Not getting into Lowell—and instead going to Mercy High, an all-girls Catholic school—was a great source of shame and defeat. I was suddenly stupid, a failure. I cried for months, terrified that my life had been broken forever. And I hadn’t just humiliated my family—not getting into Lowell had also lowered me in the eyes of boys at my middle school: “Mercy?” they would jeer. “You will become a lesbian!” Or “Mercy? You will become pregnant!” (Never “Mercy? You will become a pregnant lesbian!”)

I wish I could say that this Lowell rejection bred the spirit of rebellion within me, but instead it created a chip on my shoulder that I carried throughout the rest of my teenage years. My inferiority complex found solace in retreating inward, and I continued my independent study of all the darkness that San Francisco had to offer. At 15, I’d take the 6-Parnassus to Haight Street, dressed in my version of grunge cool: a flannel shirt over a thermal shirt and a Fimo-bead necklace. I would peruse the binders at tattoo parlors, pretending to be in the market for some ink. Then, at home in the bathroom, I would draw on myself in ballpoint the tribal arm cuff or ankle dolphins that I planned to get on my 18th birthday. I was still too much of a good Chinese girl to go through with it, though.


Eventually, I grew to resent my parents’ standards. I became disenchanted with the idea that all my hard work would be redeemed in the future, when a good job and financial success would equate to adult happiness. I wanted to be a happy teenager like the ones I’d see traipsing around the city, who spent their weekends at raves and partied into the night. But the idea of disappointing my family crippled me.

I found solace performing in school plays, because acting meant that I didn’t have to be any of the people that the world wanted me to be. I finally grew into rebellion by the end of high school, often arguing with my folks and letting an inch of midriff show—a transgression basically akin to pole dancing. I was frequently called into the dean’s office for passive-aggressive performances that I gave at our high school assemblies. But I was also my school’s star student, who maintained a perfect GPA and had a cabinet of speech trophies to boot. So while the administrators gave me detention occasionally, they would also boast of my accomplishments to incoming freshmen.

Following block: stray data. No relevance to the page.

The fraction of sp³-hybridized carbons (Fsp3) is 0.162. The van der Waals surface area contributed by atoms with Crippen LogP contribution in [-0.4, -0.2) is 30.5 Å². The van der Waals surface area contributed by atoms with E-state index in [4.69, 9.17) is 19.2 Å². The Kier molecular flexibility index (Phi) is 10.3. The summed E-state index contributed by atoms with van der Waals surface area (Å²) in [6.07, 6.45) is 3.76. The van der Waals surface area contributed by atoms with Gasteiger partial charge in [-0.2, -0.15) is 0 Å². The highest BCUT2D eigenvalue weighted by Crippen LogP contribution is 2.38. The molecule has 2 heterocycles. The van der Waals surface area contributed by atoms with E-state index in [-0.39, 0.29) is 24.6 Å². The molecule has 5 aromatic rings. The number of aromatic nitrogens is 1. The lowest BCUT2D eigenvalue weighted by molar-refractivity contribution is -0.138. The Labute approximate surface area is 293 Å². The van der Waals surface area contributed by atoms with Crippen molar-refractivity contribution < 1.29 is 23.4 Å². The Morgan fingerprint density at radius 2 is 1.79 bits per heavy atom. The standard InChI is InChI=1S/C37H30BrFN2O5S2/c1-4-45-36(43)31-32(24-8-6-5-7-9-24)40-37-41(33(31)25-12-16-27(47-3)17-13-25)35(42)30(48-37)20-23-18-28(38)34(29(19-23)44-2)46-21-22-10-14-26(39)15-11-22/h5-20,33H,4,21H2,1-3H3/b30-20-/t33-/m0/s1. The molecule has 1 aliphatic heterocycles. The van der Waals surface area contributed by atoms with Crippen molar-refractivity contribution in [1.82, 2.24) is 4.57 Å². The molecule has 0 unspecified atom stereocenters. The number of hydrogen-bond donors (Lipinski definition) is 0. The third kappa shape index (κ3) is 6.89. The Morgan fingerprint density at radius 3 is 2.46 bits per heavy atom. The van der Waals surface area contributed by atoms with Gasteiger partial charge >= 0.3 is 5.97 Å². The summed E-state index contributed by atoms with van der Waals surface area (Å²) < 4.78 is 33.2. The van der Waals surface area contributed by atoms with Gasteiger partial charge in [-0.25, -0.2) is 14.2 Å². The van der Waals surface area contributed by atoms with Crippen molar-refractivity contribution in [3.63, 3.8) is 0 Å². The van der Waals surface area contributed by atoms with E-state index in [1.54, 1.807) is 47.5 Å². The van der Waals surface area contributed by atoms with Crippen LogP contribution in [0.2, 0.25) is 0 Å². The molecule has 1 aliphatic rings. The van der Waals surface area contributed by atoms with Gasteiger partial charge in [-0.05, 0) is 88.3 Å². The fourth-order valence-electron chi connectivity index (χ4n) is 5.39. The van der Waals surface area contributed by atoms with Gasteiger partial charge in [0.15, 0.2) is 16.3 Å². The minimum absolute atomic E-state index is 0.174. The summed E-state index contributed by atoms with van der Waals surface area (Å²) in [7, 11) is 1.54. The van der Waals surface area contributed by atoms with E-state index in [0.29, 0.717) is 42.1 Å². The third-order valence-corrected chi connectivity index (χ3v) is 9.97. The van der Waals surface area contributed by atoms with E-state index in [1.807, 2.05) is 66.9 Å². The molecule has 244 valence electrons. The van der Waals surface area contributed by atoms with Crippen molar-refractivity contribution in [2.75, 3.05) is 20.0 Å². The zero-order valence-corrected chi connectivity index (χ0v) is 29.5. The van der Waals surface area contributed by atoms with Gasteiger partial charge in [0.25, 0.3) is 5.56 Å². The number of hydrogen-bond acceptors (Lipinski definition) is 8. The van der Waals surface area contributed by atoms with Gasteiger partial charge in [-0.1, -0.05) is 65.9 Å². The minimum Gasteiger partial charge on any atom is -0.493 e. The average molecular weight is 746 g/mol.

Now I live in Los Angeles, where I have become every tiger mom’s worst nightmare: a performance artist, comedian, and writer. I have supported myself as a working artist in the fringiest corner of our economy for 10 years now. I have toured original one-woman theater shows around the world, addressing everything from the high rates of depression and suicide among Asian-American women to the West’s framing of Africa. I’ve given a commencement speech at my alma mater, UCLA. I’ve crashed the Miss Chinatown pageant as a cigar-smoking contestant. I’ve done stand-up dressed as a giant vagina. And my parents? They’ve been supportive of my work, though they joke that they need to wear paper bags over their heads at my shows.

My liberation has come after a different kind of pilgrimage from the one my grandparents made: a journey that has taken me from the land of repression to the land of oversharing. When I habitually tell strangers about all the things that I was taught to keep to myself, it’s like I’ve landed on my own Plymouth Rock.

Kristina Wong’s newest show, The Wong Street Journal, world-premieres at Z Below in the Mission, June 17–21. 


Originally published in the April issue of San Francisco